egg processing

Falling feed costs for most of 2014 led to better margins for egg and poultrymeat producers, though markets remain delicately poised for 2015. Ken Randall reports

EGGS

For the egg sector, 2014 looks to have been the year when the industry finally balanced itself up after the chaos following the ban on conventional cages at the start of 2012.

The past year has been the most profitable period, for free-range producers in particular, during the three years since the ban was introduced.

Back at the start of 2012, with the economic downturn still biting, the anticipated demand for free range failed to materialise, while too little colony capacity was ready in time. The result was widespread cascading of free range into intensive sales and a depressed market.

Market balance

With the economic outlook improving and demand for free-range eggs growing again, the balance of supply and demand has now shifted decisively in favour of free range versus colony.

There is a danger, however, that the benign conditions could be short-lived. The main concern now is that, as demand for free range continues growing, output will start rising in tandem, while an excess of colony eggs from relatively new units will weigh increasingly on the market in the medium term.

Already a huge gap has opened up between wholesale prices for the two egg types. When things were at their worst, in March 2012, the wholesale price differential on large eggs between colony and free range narrowed to just 10p/doz. In November 2014, this premium had steadily widened to reach nearly 60p/doz.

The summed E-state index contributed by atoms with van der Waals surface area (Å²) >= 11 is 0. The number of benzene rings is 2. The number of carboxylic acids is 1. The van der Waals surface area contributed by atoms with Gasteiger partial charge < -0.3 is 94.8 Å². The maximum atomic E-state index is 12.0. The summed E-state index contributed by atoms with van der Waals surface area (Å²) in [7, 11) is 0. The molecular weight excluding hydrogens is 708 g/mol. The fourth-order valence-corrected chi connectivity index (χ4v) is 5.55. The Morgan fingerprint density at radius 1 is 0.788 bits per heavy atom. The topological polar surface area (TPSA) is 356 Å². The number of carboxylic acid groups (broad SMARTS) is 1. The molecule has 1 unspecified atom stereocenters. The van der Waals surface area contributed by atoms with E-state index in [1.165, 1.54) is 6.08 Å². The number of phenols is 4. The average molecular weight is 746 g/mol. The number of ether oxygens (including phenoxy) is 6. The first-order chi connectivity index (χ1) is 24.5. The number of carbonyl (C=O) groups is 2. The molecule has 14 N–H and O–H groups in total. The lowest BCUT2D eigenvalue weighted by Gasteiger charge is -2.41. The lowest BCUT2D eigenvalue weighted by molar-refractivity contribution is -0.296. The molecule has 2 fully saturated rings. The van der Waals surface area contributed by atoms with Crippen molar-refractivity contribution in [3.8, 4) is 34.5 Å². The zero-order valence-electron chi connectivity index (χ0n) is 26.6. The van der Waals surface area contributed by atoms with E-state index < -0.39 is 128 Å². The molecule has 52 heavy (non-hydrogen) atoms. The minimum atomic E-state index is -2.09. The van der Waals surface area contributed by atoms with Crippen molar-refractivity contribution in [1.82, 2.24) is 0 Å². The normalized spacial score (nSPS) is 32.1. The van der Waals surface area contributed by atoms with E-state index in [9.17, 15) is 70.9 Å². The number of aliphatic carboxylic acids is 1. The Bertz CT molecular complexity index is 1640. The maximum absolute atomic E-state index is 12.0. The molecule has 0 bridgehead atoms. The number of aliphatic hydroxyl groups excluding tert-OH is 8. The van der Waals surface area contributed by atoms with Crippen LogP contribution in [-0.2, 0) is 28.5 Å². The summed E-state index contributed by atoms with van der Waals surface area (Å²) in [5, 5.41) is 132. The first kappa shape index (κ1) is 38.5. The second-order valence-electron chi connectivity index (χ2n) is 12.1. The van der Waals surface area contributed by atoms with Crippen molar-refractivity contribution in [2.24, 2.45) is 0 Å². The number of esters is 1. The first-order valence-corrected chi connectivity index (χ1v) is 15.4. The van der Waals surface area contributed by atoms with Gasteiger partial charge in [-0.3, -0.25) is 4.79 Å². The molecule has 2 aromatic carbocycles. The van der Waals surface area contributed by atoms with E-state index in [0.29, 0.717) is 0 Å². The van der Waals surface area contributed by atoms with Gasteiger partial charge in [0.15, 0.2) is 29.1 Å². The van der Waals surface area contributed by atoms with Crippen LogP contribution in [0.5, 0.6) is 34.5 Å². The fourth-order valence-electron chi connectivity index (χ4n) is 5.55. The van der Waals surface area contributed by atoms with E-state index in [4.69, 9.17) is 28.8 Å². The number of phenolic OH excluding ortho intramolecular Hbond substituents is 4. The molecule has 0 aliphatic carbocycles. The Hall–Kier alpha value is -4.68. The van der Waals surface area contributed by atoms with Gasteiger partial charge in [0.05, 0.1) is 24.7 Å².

It was a similar pattern on prices paid to producers, though the differentials were more muted. During the first quarter of 2012, the producer price premium on free range averaged around 11p/doz. During the first three quarters of 2014, it was around 16p/doz.

Egg supply

Figures for UK egg production from 2012 to 2014 bear this out. Between the start of the period and the third quarter of 2014, free-range production was pretty much flat at about 2.9m cases in each quarter.

For colony, in contrast, first quarter output 2012 was 3.1m cases; but third quarter 2014 was 3.6m cases – a new quarterly high and an increase of half a million cases over some 30 months.

Taking account of a corresponding fall in barn and organic output of about 50,000 cases, the level of egg production in the UK was up by some 350,000 cases a quarter from January 2012 to September 2014.

As our chart on p14 of the estimated size of the UK laying flock shows, based on chick placings, the peak month was August. Since then, and thanks to a downward trend in day-old pullet placings, the flock size looks set to decline through to at least March this year – so a period of relative price stability in the egg sector is to be hoped for in the short term at least.

Producer prices